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NEPA process proponents, contractors, and federal agencies know the project, know the agencies, know their roles, and know the public.

Know the Project

Project proponents and applicants always approach federal agencies to initiate NEPA reviews with fully-formed and complete descriptions of the projects for which authorization is sought--except when they do not. Changes in economic or environmental circumstances may be unpreventable and project modifications unavoidable. A project's scope, of course, defines the entirety of the NEPA process, from the lead and cooperating agencies, to scoping, purpose and need, alternatives, affected environment, to impacts analyses. Providing the federal agencies with a clear and complete description of the project at the outset is, of course, also critical for timely and efficient agency engagement and NEPA review.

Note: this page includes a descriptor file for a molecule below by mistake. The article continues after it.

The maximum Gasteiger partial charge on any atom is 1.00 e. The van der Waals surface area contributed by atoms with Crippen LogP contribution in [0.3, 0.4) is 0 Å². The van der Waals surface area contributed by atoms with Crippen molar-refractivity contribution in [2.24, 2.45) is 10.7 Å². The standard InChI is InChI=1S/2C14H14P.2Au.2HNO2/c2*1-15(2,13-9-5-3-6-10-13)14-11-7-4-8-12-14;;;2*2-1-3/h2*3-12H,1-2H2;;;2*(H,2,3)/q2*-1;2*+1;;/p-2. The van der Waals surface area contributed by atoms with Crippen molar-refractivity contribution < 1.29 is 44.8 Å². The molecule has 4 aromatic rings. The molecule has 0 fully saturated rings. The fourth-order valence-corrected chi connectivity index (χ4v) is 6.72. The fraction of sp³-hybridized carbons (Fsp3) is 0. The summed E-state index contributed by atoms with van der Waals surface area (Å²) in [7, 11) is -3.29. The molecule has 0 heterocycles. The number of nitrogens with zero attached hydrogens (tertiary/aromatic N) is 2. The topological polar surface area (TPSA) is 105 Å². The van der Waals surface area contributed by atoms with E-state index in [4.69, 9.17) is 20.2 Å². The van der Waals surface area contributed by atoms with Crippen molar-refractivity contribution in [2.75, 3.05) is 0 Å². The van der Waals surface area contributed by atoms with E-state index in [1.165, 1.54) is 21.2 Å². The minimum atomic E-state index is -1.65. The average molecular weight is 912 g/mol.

A thorough description of the proposed project and all component parts at the outset is also necessary to identify connected and cumulative actions that must be discussed in the same NEPA document.6 Proponents and agencies should not allow the understandable focus on large project components and primary authorizations to leave relatively small, ancillary components (e.g., spur utility lines or access roads) unaccounted for until later in the NEPA process. Likewise, proponents or the agency may wish to analyze unconnected, independent actions from the proponent as similar actions7 in an EIS. Doing so may allow for tiering or incorporation by reference for future authorizations.